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Working in a Sitting Position - Basic Requirements

What are the basic requirements for sitting comfort?

The basic requirements are to have a workstation and job tasks designed to allow a person to remain in a balanced position or neutral posture, regardless of the work being done.


A workstation should allow the worker to sit in a balanced body position.

  • Use a workstation that ensures that the alignment of the spine is the same whether the worker sits or stands.
  • Use a workstation that allows the worker to move the spine freely.
  • Use a workstation that can be adjusted to the needs of the worker.

Job design

A job design should allow the worker to work in a variety of balanced positions.

  • Design tasks so they require movement of the spine and encourage the worker to alternate positions frequently.
  • Avoid an excessive range of movement by:
    • providing all materials at working level
    • positioning tasks within easy reach
    • avoiding lifting and transferring loads while sitting.
  • Avoid static positions.
  • Position visual tasks that maintain the vertical alignment of the head and spine
  • Design the lighting system to:
    • provide good general lighting.
    • provide task lighting where necessary.
    • avoid glare.

What is meant by a neutral posture or balanced position?

Gravity constantly exerts a downward force on our bodies. Parts of your body in contact with a supporting structure (the seat of chairs, armrests, floors, etc.) will feel pressure from the structure to balance this force. Parts of our bodies that are not in contact with a supporting structure will use muscles, tendons, and ligaments to balance the force of gravity with an upward force of their own.

The body position that has the highest strength to handle the pressure felt by the supporting structure, while causing the least amount of strain on the muscles, tendons, and ligaments, is called the neutral or balanced body position.

The following recommendations outline how to maintain a neutral body position while sitting:

  • Hands, wrists, and forearms are straight, in-line and roughly parallel to the floor.
  • Head is level or bent slightly forward, forward facing, and balanced. Generally it is in-line with the torso.
  • Erect or upright spine.
  • Shoulders are relaxed and upper arms hang normally at the side of the body.
  • Elbows stay close to the body and are bent between 90 and 120 degrees.
  • Feet are fully supported by the floor, or a footrest may be used if the desk height is not adjustable.
  • Back is fully supported with appropriate lumbar support when sitting vertical or leaning back slightly.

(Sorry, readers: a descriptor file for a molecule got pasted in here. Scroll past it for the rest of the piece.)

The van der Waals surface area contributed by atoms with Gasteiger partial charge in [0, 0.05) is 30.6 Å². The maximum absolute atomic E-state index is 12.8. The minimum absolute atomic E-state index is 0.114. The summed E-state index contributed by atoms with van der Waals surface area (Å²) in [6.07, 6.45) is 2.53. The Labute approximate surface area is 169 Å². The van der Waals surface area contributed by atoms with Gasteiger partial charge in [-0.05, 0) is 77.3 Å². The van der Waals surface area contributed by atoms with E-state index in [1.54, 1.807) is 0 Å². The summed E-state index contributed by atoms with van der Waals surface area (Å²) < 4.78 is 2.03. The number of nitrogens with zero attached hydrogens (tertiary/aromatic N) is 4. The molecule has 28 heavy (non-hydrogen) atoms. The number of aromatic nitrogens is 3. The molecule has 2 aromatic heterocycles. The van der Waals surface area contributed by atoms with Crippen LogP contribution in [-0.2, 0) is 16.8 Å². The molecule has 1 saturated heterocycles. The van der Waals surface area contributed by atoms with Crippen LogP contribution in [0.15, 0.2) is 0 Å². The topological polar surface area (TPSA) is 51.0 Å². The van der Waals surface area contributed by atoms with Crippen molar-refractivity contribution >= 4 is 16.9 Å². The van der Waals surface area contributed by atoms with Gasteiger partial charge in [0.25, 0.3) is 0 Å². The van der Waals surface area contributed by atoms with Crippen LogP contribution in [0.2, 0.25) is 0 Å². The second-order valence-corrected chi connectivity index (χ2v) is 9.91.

• Thighs and hips are supported by a well-padded seat and generally parallel to the floor.
  • Knees are about the same height as the hips with the feet slightly forward.
  • No twisting of the upper torso.
  • The in-line sight is between the horizontal and 350 below the horizontal.

Note: No one seating position can remain comfortable over a long period of time. For this reason, multiple positions in which the body can be in the neutral position are recommended. As mentioned above, the workstation should allow the worker to adjust and move between these positions. The first diagram below outlines the most common position used to design workstations for individuals. The second figure provides guidance on alternative seating positions that also allow the body to be positioned in a neutral position.

(Figures below have been taken from the Canadian Standards Association, CSA Z412.00)

Figure 1 - Design reference posture for sitting
Figure 1
Design reference posture for sitting
Figure 2 - Dynamic sitting posture
Figure 2
Dynamic sitting posture

How should manual tasks be designed?

Seated manual tasks should be designed to maintain vertical alignment of the spine, and avoid constant stress on the shoulder region. This can be done by:

  • providing materials at or slightly below elbow height
  • Providing arm rests where appropriate
  • providing tool balancers and avoid heavy hand tools
  • avoiding tasks that require the shoulder or arms to be excessively high (keep below 15 cm above the surface of the work surface)
  • avoiding tasks that require excessive reach -- The example below provides some general reach guidelines. (Adapted from CSA412-00). Note: this guideline should be used with caution as the posture of each individual should be observed to ensure the body maintains its neutral position during the cycle of work.
Figure 3 (Metrick) - General guidelines for work reaches
Figure 3 (Metric)
General guidelines for work reaches

What should be considered when a foot task is necessary?

  • Position foot tasks so that they can be done without twisting hips.
  • Design foot tasks to avoid movement and exertion by only one leg.
  • Provide the appropriate support for both working and non-working leg.
  • Design a sitting task that encourages the worker to alternate positions frequently.

Document last updated on December 16, 2009

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Although every effort is made to ensure the accuracy, currency and completeness of the information, CCOHS does not guarantee, warrant, represent or undertake that the information provided is correct, accurate or current. CCOHS is not liable for any loss, claim, or demand arising directly or indirectly from any use or reliance upon the information.